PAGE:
Day 11
“I found this video very helpful as I begin to navigate questions about others with my curious toddler! She talks about how most people think the best thing to do is ignore someone’s disability when in reality most of those with disabilities are living proudly and authentically themselves and want you to acknowledge that. I will be using her tip of asking, “Are you comfortable talking about your disability?” going forward as I’ve often wondered how to start these conversations with others.” -Mallory Hastings, Program Support
Day 12

READ: The Weaponization of Whiteness in Schools

“I was reading the part where the author talked about Black and Latinx students being “adultified” more so than their white peers. That made me think about my CASA youth and how she, and so many others, have to deal with adult issues way before they are ready. Since so many of the youth we serve are racial minorities, it made me sad to think how fast they are all forced to grow up based on their race and familial status. I wish these kids could be kids.” -Laura Powers, Director of Philanthropy
Day 13

LISTEN: Down to the Struts: Disability in Court (26 min)

“This was a general introduction to issue, beginning to uncover. Potential promise of technology to increase participation in legal system especially for people with barriers to accessing courts.” Shedding light on gap in ideals vs. reality in administration of justice in system – lots of opportunity for systematic improvement! Interesting point: procedural/administrative deficiencies in court system stemming from focus on their own process of getting information vs. how people are trying to use it. Found this interesting and important, focused on what can be done on a policy level for advocating for increased accessibility to courts for people with disabilities. Does point out benefit to virtual hearings that came with pandemic. ” -Sarah Whetzle, Volunteer Support Coordinator 
Day 14

NOTICE: TV/Movies: What is the racial mix of the main characters in your favorite TV shows? Movies? What about LGBTQ+ characters? What about characters with disabilities?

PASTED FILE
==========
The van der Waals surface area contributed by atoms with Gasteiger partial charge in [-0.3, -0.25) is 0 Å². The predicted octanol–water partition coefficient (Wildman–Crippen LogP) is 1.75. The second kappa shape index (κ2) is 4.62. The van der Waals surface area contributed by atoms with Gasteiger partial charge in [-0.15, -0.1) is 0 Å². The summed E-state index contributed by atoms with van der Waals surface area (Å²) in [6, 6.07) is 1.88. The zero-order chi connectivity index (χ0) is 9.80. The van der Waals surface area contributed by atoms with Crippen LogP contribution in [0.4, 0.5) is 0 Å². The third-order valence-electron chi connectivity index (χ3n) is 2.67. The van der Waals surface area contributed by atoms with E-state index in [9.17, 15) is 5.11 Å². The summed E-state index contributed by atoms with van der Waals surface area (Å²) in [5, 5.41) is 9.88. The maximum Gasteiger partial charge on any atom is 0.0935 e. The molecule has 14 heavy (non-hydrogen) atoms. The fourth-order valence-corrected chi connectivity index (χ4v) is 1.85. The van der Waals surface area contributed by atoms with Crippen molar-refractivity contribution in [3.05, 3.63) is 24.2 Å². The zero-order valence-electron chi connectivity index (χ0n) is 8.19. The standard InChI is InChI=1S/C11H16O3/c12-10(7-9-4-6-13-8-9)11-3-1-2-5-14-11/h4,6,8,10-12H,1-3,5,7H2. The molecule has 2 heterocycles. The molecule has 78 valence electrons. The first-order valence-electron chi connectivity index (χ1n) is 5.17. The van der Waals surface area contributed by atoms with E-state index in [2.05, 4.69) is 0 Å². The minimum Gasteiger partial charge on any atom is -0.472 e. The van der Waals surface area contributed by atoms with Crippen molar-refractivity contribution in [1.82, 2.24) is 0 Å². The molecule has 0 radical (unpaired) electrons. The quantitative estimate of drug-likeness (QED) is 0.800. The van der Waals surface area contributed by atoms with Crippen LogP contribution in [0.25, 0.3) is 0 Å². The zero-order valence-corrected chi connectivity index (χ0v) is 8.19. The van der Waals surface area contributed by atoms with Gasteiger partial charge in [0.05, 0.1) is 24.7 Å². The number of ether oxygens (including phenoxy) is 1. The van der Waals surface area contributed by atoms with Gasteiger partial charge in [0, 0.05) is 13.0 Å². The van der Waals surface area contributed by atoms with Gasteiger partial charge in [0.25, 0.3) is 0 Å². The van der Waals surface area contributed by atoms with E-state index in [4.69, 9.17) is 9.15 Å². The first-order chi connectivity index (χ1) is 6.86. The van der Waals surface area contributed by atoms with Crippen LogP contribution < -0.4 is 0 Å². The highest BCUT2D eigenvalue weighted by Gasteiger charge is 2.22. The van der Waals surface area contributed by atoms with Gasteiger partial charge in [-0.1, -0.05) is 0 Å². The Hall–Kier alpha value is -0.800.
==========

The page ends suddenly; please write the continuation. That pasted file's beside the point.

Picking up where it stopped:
Schitt’s Creek is on the top of my list because it’s a feel-good, fun-loving show. On the Schitt’s Creek Instagram post they wrote the following that captures the show perfectly: Schitt’s Creek made a point to make viewers feel safe by showcasing women without harassment, queer love without trauma, sexual fluidity without shame, economic disparity without mockery, and creativity without limitations.” -Melissa Hellmuth, Director of Operations
Day 15

ENGAGE: Take an implicit bias tests about, race, gender, disability, etc.

“I took the implicit bias test about race and it was really interesting to see the results. I knew I probably had some implicit biases but it was helpful to see some more direct correlations, even if it was uncomfortable to acknowledge. I’d like to take some other ones relate to gender/disability to see how my own identities affect my biases. This was very eye-opening for me!” -Audrey Miklitsch, Community Engagement Coordinator 
Day 16

WATCH: Allyship & Accessibility: Understanding the Intersectionality of Autism and LGBTQ+ Identity (90 min)

“I found this one most helpful. This is a generally interesting intersection to look at, but especially if you have a child that identifies in this way. A lot of these concepts can apply to other kinds of neurodiversity. It was helpful for understanding the perspective of the child more and how to be more accommodating as well as understanding what spectrum means. It broke down autism in a digestible way. ” -Sarah Whetzle, Volunteer Support Coordinator 
Day 17

READ: Research finds teachers perceive more conflict with Black boys and the least with white girls (~4 min)

“This article reflects what is taught in education programs at the college level. As someone with an education background, one that involves administration, it is interesting to see these statistics. In the classes we take, we are taught that if the data shows a discrepancy like this, then we, as school staff, need to learn how to better our understanding of cultures and see where we can improve.” -Moriah Nixon, Advocate Supervisor 
Day 18


“I took some time to explore the PFlag website! I took some extra time on their advocacy tools and looked at their glossary. Even though I am part of the queer community, there are so many terms that I’m not familiar with. It’s nice to learn more about my community and learn terminology that many of the youth we serve are using. I think I’ll be able to better relate to them! ” -Audrey Miklitsch, Community Engagement Coordinator